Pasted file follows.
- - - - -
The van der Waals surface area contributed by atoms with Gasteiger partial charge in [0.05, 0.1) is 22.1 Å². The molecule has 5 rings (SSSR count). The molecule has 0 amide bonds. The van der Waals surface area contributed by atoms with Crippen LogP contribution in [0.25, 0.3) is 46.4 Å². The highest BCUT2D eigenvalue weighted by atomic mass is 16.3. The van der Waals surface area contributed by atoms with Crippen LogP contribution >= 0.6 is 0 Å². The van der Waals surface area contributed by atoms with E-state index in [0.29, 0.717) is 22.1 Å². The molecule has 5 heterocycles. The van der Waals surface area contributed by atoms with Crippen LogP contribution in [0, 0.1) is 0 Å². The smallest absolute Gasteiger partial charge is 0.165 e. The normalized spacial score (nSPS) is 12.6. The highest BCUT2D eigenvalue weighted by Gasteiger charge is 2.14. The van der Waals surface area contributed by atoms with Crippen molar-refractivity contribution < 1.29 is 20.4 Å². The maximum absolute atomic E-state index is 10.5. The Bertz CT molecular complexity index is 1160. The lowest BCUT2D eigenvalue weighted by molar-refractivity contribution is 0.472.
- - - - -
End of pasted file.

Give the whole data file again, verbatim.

The van der Waals surface area contributed by atoms with Gasteiger partial charge in [0.05, 0.1) is 22.1 Å². The molecule has 5 rings (SSSR count). The molecule has 0 amide bonds. The van der Waals surface area contributed by atoms with Crippen LogP contribution in [0.25, 0.3) is 46.4 Å². The highest BCUT2D eigenvalue weighted by atomic mass is 16.3. The van der Waals surface area contributed by atoms with Crippen LogP contribution >= 0.6 is 0 Å². The van der Waals surface area contributed by atoms with E-state index in [0.29, 0.717) is 22.1 Å². The molecule has 5 heterocycles. The van der Waals surface area contributed by atoms with Crippen LogP contribution in [0, 0.1) is 0 Å². The smallest absolute Gasteiger partial charge is 0.165 e. The normalized spacial score (nSPS) is 12.6. The highest BCUT2D eigenvalue weighted by Gasteiger charge is 2.14. The van der Waals surface area contributed by atoms with Crippen molar-refractivity contribution < 1.29 is 20.4 Å². The maximum absolute atomic E-state index is 10.5. The Bertz CT molecular complexity index is 1160. The lowest BCUT2D eigenvalue weighted by molar-refractivity contribution is 0.472.